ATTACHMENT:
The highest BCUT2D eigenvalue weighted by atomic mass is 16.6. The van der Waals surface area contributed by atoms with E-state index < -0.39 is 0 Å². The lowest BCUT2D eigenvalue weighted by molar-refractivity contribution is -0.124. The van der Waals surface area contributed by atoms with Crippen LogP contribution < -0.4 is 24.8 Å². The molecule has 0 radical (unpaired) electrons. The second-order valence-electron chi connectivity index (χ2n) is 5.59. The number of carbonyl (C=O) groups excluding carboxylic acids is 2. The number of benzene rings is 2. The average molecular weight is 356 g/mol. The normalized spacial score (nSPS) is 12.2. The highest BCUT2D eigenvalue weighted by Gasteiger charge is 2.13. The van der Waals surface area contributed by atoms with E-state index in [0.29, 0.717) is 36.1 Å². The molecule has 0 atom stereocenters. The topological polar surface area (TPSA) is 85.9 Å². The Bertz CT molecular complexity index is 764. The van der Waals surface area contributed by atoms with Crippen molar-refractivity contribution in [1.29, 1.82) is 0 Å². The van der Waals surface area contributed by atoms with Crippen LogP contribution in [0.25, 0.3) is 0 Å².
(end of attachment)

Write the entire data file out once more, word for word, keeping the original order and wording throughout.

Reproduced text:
The highest BCUT2D eigenvalue weighted by atomic mass is 16.6. The van der Waals surface area contributed by atoms with E-state index < -0.39 is 0 Å². The lowest BCUT2D eigenvalue weighted by molar-refractivity contribution is -0.124. The van der Waals surface area contributed by atoms with Crippen LogP contribution < -0.4 is 24.8 Å². The molecule has 0 radical (unpaired) electrons. The second-order valence-electron chi connectivity index (χ2n) is 5.59. The number of carbonyl (C=O) groups excluding carboxylic acids is 2. The number of benzene rings is 2. The average molecular weight is 356 g/mol. The normalized spacial score (nSPS) is 12.2. The highest BCUT2D eigenvalue weighted by Gasteiger charge is 2.13. The van der Waals surface area contributed by atoms with E-state index in [0.29, 0.717) is 36.1 Å². The molecule has 0 atom stereocenters. The topological polar surface area (TPSA) is 85.9 Å². The Bertz CT molecular complexity index is 764. The van der Waals surface area contributed by atoms with Crippen molar-refractivity contribution in [1.29, 1.82) is 0 Å². The van der Waals surface area contributed by atoms with Crippen LogP contribution in [0.25, 0.3) is 0 Å².